Offering a fundamental reinterpretation of the emergence of the Soviet state, Peter Holquist situates the Bolshevik Revolution within the continuum of mobilization and violence that began with World War I and extended through Russia’s civil war. In so doing, Holquist provides a new genealogy for Bolshevik political practices, one that places them clearly among Russian and European wartime measures. From this perspective, the Russian Revolution was no radical rupture with the past, but rather the fulcrum point in a continent-wide era of crisis and violence that began in 1914.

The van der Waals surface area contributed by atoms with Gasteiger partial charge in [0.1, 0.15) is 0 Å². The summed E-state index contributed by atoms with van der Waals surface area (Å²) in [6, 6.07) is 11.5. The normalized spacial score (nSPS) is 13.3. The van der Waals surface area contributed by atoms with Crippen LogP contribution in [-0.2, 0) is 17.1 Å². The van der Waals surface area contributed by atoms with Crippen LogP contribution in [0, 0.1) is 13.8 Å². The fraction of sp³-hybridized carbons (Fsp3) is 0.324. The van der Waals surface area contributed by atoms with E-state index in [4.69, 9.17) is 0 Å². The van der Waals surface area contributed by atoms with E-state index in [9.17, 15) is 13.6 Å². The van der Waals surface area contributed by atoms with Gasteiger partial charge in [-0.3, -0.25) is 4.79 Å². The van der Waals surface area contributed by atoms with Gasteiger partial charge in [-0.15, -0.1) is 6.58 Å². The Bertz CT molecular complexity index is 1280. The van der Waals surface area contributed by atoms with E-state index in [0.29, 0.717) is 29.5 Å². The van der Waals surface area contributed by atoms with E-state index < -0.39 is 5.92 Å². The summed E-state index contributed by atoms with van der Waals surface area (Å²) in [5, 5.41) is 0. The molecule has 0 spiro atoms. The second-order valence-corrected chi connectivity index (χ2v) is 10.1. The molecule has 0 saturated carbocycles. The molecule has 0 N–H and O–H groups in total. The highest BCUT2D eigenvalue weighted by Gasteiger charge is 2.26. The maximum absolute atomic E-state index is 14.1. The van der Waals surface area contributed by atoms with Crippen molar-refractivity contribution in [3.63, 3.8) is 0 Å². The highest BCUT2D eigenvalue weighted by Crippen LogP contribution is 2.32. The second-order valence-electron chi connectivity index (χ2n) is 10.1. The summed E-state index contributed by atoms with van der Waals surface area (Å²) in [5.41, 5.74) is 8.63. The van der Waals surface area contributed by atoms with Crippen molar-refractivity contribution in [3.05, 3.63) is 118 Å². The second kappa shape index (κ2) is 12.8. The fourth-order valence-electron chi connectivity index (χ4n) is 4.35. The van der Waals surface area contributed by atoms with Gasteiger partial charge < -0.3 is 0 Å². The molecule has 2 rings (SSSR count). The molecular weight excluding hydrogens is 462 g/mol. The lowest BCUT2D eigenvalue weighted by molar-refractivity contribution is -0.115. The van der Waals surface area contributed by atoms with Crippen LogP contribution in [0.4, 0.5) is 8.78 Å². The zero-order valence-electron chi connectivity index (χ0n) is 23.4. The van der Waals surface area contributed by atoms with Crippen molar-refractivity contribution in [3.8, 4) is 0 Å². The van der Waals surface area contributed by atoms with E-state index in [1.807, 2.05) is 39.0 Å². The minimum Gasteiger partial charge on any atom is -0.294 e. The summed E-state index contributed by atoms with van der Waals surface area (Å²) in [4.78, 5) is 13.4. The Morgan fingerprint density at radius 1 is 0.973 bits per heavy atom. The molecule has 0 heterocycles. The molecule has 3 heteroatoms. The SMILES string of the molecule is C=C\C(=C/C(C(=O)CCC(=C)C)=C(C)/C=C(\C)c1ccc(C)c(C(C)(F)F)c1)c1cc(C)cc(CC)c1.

While Tsarist and Revolutionary governments implemented policies for total mobilization common to other warring powers, they did so in a supercharged and concentrated form. Holquist highlights how the distinctive contours of Russian political life set its experience in these years apart from other wartime societies. In pursuit of revolution, statesmen carried over crisis-created measures into political life and then incorporated them into the postwar political structure. Focusing on three particular policies—state management of food; the employment of official violence for political ends; and state surveillance—Holquist demonstrates the interplay of state policy and local implementation, and its impact on the lives of ordinary citizens. Making War, Forging Revolution casts a new light on Russia’s revolution and boldly inserts it into the larger story of the Great War and twentieth-century European history.